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Ethnocentrism

Ethnocentrism is the degree to which other cultures are judged as inferior to one’s own culture. Ethnocentrism can lead to racism and sexism. Racism categorizes individuals on the basis of their external physical traits, such as skin color, hair, facial structure, and eye shape, leading to prejudice and discrimination. Sexism is the assignment of characteristics to individuals on the basis of their sex, such that the genders are treated unequally. In many cultures, the female gender is treated as inferior and subjected to prejudice and discrimination.How can ethnocentrism, racism and sexism be decreased or eliminated? Decreasing ethnocentrism is usually not just a matter of increased information but rather one of bringing about an emotional change on the part of the individuals involved. Greater contact between unalike individuals may be one means to lessen ethnocentrism. Many individuals study other national cultures or travel to visit them because they think that closer contact will help them toward better understanding of an unalike culture. However, the nature of such intercultural contact is an important determinant of whether such travel decreases or increases ethnocentrism toward the culture that is visited. Many tourists who visit another culture for a brief period, often without knowing the language, become more ethnocentric toward that culture. Language competence, contact over a lengthy period of time, and a more intense relationship with members of the foreign culture (such as through close personal friendships) can help decrease ethnocentrism. The key is that only positive contacts produce positive feelings about another culture.The various elements of a culture are integrated so that each element generally makes sense in light of the other elements. When a stranger encounters only one cultural, independently of the other elements, it may seem exotic, unusual. Only when the outside observer experiences and understands all the cultural elements, does that culture make sense. This level of cultural understanding can be achieved more fully if an individual has fluency in the language that is spoken and has had extended personal contact. Only then can the stranger perceive all of the elements of an unfamiliar culture and understand that the totality is coherent.The nature of contact also applies to the case of ethnocentrism toward another religion, race, or any outgroup within one’s own society. Just as most individuals have only limited, and socially distant, contact with foreigners. Direct, personal (one-on-one) contact with an unalike other can decrease ethnocentrism.More individuals today have the opportunity to meet people from another culture. Frequently the reasons for increased contact are related to studying or working abroad. The special cultural patterns created, shared, and learned by individuals who have lived in a culture other than their own have been termed “third culture”. Someone who was born in the United States and then lived in India has a third culture experience in common with another individual who was born in Japan and then sojourned in Mexico.Most people learn the third culture as adults when they sojourn abroad. Their children may learn the third culture by accompanying their parents on the sojourning experience. Third culture young people have much in common and, in fact, often marry each other. Third culture individuals are unusually tolerant and understanding of cultural differences. They are less likely to think in terms of borders between ingroups and outgroups.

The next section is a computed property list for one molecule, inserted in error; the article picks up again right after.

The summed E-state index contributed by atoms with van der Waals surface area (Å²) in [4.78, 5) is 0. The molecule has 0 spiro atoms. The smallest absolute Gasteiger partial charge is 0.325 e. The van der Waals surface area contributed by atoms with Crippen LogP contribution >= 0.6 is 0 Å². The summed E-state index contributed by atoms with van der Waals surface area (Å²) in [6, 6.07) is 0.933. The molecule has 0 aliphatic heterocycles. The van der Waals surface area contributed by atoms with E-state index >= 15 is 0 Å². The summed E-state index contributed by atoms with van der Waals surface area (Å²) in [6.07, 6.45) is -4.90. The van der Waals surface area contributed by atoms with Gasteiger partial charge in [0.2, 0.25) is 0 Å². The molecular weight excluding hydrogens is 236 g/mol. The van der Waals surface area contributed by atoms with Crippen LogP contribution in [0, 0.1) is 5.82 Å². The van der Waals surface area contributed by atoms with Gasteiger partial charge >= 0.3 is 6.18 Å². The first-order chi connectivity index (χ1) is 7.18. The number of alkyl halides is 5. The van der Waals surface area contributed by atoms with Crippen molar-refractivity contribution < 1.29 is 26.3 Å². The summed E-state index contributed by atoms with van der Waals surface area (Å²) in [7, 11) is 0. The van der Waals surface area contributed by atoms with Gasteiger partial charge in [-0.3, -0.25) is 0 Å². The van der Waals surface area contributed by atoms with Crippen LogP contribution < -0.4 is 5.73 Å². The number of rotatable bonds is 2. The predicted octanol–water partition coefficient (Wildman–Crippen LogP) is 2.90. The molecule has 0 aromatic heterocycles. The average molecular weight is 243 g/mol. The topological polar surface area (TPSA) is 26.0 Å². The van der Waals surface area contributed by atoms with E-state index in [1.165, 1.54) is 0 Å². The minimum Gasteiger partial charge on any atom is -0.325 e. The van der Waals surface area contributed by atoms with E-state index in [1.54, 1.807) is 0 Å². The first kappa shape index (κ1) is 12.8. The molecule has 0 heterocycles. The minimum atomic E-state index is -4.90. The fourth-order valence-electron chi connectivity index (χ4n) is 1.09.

Some individuals have a third culture from birth. Biracial children, for example, can often operate effectively within each of their parents’ cultures and can connect the two. Biracial people, who never leave their home nation, have a third culture. In the United States, the number of interracial marriages is increasing, as is the number of multiracial children. Today there are more than two million people of mixed racial ancestry in the United States; this number may be a substantial underestimate.

Ethnocentric attitudes are firmly entrenched in cultural norms and thus are extremely difficult to change. Change is not, however, impossible. One means of decreasing ethnocentrism is intervention through training. There are courses designed to help individuals understand the nature of their ethnocentric beliefs. Intercultural communication training must be highly experiential in order for it to increase intercultural competence. Thus intercultural communication courses often use simulation games, exercises, videos, and other types of learning in which another culture can be experienced by the learner. In other words, if intercultural communication training is to have an effect on individuals’ behavior, the unalike culture must be experienced. One cannot just talk about intercultural communication. One has to do it. The variable of ethnocentrism versus ethnorelativism is marked by a series of stages through which an individual may pass.

denial of cultural differences, in which there is little contact with unalike others.

 An evaluative defense against understanding cultural differences, because they may be threatening to one’s view of the world. An individual may say, “I don’t want to understand what those people think. They are so different from us”.

 A minimization of cultural differences, through which cultural similarities are stressed.

 The acceptance of cultural differences, which are acknowledged and understood.

 The adaptation of one’s thinking and behavior to cultural differences.

 The integration of cultural differences into one’s own worldview, so that one’s identity is both a part of, but apart from, the different culture, and a new “third culture” perspective replaces the native culture perspective.

 


Date: 2015-01-02; view: 1031


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